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Salient. Victoria University Students' Paper. Vol. 26, No. 7. Tuesday, June 18, 1963

Clyde Kennard's Story

Clyde Kennard's Story

James H. Meredith was not the first Negro to seek admission to an all-white, state university in Mississippi. Clyde Kennard, a native of Hattiesburg, Mississippi, had tried earlier to enter the University of Southern Mississippi. Meredith made it and today attends classes in Oxford; Kennard is serving a seven-year sentence at Parchman Penitentiary, 67 miles to the southwest.

Kennard had studied at the University of Chicago for three years, but in 1955 he returned home to support his mother and disabled father on their small farm, a 15-minute drive from the University of Southern Mississippi.

Kennard hoped to continue his education there. He first applied for permission in 1958. whereupon he was summoned to Jackson, the state capital, for a meeting with the then Governor J. P. Coleman, and University president W. D. McCain.

Kennard was told that if he withdrew his application he could select any college in America which would accept him and the State of Mississippi would pay his expenses. He refused.

Governor Coleman then asked Kennard to withhold his application until after the elections. He did.

The next fall, 1959, Kennard formally applied for admission. After a brief interview with President McCain, attended by the chief investigator for the state's segregating-enforcing Sovereignty Commission, he was rejected on the ground of "deficiencies and irregularities" in his application.

From the interview. Kennard returned to his parked car and was met by two waiting constables and arrested for reckless driving.

Questioned at the police station, Kennard was suddenly confronted with five pints of whiskey, claimed to have been found in a search of his car.

Illegal possession of liquor was added to the charges. A Justice of the Peace found Kennard guilty; he was fined £200 and costs; an appeal was later denied.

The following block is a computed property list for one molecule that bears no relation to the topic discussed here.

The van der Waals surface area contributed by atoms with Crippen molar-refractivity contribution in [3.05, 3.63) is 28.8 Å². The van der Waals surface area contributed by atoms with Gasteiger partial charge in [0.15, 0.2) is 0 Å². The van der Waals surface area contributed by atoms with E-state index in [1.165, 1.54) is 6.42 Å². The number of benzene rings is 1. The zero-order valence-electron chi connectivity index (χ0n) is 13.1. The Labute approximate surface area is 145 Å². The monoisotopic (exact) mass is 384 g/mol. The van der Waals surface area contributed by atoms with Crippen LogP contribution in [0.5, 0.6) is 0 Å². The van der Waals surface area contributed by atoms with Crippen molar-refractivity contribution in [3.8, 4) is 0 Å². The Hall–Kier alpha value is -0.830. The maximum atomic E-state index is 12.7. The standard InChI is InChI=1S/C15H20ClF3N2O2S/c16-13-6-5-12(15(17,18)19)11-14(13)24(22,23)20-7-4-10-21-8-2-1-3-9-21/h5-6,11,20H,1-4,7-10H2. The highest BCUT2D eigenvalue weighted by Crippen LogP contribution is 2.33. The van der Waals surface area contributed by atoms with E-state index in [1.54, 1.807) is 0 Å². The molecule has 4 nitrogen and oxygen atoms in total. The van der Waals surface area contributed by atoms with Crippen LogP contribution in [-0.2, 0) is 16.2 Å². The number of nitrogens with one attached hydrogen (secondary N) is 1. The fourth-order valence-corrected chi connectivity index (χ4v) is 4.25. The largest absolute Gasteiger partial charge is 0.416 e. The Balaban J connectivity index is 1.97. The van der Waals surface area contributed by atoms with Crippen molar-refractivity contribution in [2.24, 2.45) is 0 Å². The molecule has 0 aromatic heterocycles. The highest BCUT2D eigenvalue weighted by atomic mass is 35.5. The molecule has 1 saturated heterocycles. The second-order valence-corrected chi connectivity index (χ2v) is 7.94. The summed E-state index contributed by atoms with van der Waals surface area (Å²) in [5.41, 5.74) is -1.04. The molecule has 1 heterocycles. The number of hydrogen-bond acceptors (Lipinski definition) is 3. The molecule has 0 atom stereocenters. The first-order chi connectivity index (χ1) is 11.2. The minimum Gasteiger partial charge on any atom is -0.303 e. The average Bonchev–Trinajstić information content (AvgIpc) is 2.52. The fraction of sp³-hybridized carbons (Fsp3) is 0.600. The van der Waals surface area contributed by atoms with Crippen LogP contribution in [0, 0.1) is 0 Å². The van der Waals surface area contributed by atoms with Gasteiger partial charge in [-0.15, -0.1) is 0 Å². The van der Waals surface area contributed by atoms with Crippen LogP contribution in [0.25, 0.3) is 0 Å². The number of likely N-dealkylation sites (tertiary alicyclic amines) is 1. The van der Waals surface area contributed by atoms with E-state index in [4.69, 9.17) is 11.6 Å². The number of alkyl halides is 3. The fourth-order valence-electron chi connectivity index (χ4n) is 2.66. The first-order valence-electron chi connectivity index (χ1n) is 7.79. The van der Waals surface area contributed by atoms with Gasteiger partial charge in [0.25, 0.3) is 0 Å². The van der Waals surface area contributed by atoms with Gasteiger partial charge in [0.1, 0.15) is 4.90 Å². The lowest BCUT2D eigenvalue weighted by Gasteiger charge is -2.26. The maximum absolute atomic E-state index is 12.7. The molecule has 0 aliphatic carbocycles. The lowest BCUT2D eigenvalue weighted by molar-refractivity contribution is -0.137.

After the 1959 application had been rejected, Governor Coleman is reported to have said that. "If Clyde did reapply, there'd be no way of holding him out because his record was sufficient. There'd be no alternative but to close the school." That proved unnecessary.

On September 25, 1960, the Forrest County Co-operative Warehouse was burgled of five sacks of chicken feed, valued at £1/10/-each.

An illiterate 19-year-old Negro, Johnny Lee Roberts, confessed to the theft. As witness for the state he claimed that the burglary had been instigated and planned by Kennard.

He attributed to Kennard knowledge of the warehouse and the watchman's schedule that Roberts's own testimony showed Kennard never possessed.

Roberts received a five-year probation sentence. But on his testimony Kennard was convicted of being an accessory to burglary and sentenced to seven years.

In a year and a half, James Meredith may receive his degree from the University of Mississippi.

Clyde Kennard however, will never receive a degree from any university in Mississippi, for state law prohibits anyone convicted of a felony from enrolling in a state institution. Kennard's reward will be another five years in Parchman Penitentiary.